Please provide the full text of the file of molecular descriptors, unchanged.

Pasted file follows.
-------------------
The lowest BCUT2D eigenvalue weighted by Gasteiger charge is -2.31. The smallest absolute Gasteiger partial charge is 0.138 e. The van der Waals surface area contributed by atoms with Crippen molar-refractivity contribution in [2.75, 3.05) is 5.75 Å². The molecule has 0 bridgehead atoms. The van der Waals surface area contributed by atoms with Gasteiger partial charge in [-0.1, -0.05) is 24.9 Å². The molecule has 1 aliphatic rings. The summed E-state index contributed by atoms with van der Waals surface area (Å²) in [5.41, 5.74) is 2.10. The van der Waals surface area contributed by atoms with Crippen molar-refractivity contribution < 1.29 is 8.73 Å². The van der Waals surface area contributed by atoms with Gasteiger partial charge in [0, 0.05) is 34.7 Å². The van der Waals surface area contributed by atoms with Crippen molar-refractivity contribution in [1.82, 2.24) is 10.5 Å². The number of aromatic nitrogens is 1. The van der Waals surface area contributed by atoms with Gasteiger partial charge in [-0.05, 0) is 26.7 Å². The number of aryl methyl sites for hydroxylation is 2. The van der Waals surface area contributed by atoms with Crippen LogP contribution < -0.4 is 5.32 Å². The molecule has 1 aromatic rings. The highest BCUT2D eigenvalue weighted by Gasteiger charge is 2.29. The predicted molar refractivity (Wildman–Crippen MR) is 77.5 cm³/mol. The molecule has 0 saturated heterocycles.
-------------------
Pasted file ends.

The lowest BCUT2D eigenvalue weighted by Gasteiger charge is -2.31. The smallest absolute Gasteiger partial charge is 0.138 e. The van der Waals surface area contributed by atoms with Crippen molar-refractivity contribution in [2.75, 3.05) is 5.75 Å². The molecule has 0 bridgehead atoms. The van der Waals surface area contributed by atoms with Gasteiger partial charge in [-0.1, -0.05) is 24.9 Å². The molecule has 1 aliphatic rings. The summed E-state index contributed by atoms with van der Waals surface area (Å²) in [5.41, 5.74) is 2.10. The van der Waals surface area contributed by atoms with Crippen molar-refractivity contribution < 1.29 is 8.73 Å². The van der Waals surface area contributed by atoms with Gasteiger partial charge in [0, 0.05) is 34.7 Å². The van der Waals surface area contributed by atoms with Crippen molar-refractivity contribution in [1.82, 2.24) is 10.5 Å². The number of aromatic nitrogens is 1. The van der Waals surface area contributed by atoms with Gasteiger partial charge in [-0.05, 0) is 26.7 Å². The number of aryl methyl sites for hydroxylation is 2. The van der Waals surface area contributed by atoms with Crippen LogP contribution < -0.4 is 5.32 Å². The molecule has 1 aromatic rings. The highest BCUT2D eigenvalue weighted by Gasteiger charge is 2.29. The predicted molar refractivity (Wildman–Crippen MR) is 77.5 cm³/mol. The molecule has 0 saturated heterocycles.